FIG. 1 is a plan view of an air bearing piston assembly constructed in accordance with the present invention.

FIG. 2 is a view in cross-section taken along line 2 -- 2 of FIG. 1 showing the major components of the air bearing piston assembly;

FIG. 3 is a bottom view of the air bearing piston assembly;

FIG. 4 is a plan view of the air bearing piston assembly manifold;

FIG. 5 is a view in cross-section of the manifold taken along line 5 -- 5 in FIG. 4;

FIG. 6 is a plan view of the rotation clamp ring assembly;

FIG. 7 is a view in cross-section of the rotation clamp ring assembly taken along line 7 -- 7 in FIG. 6; and,

FIG. 8 is a plane view of the ball table assembly;

FIG. 9 is a view in cross-section of the ball table assembly taken along line 9 -- 9 of FIG. 8; and,

FIG. 10 is a diagrammatic view in block and schematic form illustrating the pressure and vacuum components of the air bearing piston assembly.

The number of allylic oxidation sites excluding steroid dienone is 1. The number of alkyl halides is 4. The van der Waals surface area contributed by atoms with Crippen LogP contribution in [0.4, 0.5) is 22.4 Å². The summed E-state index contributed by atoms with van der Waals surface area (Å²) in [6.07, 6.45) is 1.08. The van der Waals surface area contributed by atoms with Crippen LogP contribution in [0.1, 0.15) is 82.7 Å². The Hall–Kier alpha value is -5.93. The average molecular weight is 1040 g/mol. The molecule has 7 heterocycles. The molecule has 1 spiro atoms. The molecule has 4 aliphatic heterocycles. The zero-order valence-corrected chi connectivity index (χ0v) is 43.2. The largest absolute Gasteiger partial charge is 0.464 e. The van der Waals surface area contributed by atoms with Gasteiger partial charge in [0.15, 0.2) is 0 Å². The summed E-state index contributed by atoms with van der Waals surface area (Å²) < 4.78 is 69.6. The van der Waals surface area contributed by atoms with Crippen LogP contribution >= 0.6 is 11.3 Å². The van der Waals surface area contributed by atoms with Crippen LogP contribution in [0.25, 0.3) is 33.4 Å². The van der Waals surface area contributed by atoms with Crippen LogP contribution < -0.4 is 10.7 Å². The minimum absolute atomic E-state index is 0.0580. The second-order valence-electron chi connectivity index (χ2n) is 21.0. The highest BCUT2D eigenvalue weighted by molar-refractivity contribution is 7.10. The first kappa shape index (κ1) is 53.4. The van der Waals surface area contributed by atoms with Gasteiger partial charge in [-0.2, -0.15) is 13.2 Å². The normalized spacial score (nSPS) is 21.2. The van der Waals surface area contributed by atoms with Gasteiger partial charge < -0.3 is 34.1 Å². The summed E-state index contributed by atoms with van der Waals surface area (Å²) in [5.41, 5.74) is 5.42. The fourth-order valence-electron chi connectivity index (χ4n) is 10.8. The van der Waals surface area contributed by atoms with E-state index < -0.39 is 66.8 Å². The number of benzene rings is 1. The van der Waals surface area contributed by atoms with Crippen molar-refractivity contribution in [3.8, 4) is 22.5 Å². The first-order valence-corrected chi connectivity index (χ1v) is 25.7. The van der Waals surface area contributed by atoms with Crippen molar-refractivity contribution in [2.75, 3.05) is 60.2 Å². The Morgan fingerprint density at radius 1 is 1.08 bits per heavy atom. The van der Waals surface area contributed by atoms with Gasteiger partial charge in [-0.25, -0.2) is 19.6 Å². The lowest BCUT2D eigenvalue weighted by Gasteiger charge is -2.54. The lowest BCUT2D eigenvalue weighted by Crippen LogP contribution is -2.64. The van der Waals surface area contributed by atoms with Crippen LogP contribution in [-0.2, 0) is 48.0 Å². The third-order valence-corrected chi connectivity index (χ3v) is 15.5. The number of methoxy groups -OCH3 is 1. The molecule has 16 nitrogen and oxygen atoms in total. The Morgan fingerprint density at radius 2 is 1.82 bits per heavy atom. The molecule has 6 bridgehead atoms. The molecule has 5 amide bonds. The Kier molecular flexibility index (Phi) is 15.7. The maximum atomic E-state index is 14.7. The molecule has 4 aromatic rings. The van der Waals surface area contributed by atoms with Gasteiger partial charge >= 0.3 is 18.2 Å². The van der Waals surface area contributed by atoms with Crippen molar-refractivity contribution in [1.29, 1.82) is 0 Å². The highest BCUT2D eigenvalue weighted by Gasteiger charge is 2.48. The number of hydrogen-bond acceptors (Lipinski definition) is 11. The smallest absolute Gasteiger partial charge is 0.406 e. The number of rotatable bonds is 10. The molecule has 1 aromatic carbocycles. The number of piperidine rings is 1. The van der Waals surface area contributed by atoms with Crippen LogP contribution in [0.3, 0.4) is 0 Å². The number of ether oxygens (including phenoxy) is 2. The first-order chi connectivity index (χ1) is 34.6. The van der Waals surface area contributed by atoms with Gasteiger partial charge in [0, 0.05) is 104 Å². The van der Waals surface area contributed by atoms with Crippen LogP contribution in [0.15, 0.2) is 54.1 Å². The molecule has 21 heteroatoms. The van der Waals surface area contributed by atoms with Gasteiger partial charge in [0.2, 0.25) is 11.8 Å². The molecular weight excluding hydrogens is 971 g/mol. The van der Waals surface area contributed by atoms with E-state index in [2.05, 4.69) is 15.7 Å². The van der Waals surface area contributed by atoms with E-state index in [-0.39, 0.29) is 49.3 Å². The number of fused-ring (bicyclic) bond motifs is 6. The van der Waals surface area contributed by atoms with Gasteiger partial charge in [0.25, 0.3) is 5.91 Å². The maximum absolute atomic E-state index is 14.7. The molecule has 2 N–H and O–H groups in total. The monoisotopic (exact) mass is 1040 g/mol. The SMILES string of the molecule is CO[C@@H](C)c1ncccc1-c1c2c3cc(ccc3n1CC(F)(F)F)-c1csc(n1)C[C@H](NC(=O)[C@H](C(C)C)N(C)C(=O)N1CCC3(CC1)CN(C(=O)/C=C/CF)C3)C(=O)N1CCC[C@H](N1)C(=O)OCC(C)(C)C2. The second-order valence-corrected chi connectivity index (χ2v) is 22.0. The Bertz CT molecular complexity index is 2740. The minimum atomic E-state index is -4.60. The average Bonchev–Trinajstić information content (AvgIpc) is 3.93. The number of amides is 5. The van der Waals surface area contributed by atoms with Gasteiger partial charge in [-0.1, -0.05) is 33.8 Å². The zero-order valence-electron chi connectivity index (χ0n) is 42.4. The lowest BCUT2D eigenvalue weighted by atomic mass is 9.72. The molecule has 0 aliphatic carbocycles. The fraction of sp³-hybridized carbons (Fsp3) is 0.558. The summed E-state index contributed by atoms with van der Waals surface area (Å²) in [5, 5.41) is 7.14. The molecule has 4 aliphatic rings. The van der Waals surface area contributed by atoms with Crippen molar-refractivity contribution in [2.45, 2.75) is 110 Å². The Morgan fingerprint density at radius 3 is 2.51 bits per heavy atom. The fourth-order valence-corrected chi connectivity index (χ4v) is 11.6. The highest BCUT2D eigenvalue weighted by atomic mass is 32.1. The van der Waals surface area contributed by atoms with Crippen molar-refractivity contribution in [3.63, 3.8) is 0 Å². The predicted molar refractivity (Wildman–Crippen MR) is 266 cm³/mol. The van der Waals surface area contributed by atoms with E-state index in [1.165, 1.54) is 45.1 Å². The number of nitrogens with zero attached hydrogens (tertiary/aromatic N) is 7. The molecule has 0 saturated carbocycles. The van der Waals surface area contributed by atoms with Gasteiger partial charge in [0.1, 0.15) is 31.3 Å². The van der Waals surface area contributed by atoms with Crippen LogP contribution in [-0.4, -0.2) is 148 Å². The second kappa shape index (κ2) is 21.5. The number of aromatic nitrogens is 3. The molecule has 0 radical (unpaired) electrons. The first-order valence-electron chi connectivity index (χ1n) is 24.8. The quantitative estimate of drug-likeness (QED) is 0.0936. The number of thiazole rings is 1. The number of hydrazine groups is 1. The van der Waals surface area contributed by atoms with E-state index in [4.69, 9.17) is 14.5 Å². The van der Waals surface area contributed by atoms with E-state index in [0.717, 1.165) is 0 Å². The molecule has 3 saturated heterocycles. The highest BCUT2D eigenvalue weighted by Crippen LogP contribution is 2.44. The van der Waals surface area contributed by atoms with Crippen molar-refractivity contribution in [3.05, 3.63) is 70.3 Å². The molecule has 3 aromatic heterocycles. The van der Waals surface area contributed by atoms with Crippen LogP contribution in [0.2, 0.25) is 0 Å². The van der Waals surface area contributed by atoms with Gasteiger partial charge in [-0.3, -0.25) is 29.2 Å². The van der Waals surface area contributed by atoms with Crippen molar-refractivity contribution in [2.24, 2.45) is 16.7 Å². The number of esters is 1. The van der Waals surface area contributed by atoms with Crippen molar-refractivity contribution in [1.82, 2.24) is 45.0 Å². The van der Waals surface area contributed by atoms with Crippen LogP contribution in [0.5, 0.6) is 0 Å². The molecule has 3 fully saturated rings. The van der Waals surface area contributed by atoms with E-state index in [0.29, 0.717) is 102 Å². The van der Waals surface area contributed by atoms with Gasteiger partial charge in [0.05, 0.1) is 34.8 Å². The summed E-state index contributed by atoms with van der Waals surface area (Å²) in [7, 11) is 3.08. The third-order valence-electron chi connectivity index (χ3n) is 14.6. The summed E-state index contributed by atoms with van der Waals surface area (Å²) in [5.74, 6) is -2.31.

Turning now to the drawings, the major components of the air bearing piston assembly of the present invention can best be seen by referring to FIGS. 1 -- 3. The air bearing piston assembly, indicated generally by the reference numeral 10, comprises: a moveable main piston 12; a piston guide 14; two driver pistons 16 that are mounted on piston guide 14; a ball table 18 which is secured to the main piston 12; a levelling ball 20 positioned within the ball table 18; a rotation clamp ring assembly 22 for clamping the main piston; a lift ring assembly 24 for vertically positioning the rotation clamp ring assembly 22; a manifold assembly 26; an outside air bearing 28 formed between the rotation clamp ring assembly 22 and the outside surface of the main piston 12; an inside air bearing formed between the inside surface of the main piston 12 and the piston guide 14; and, a levelling air bearing 32 formed between the surface of the ball table 18 and the ball 20.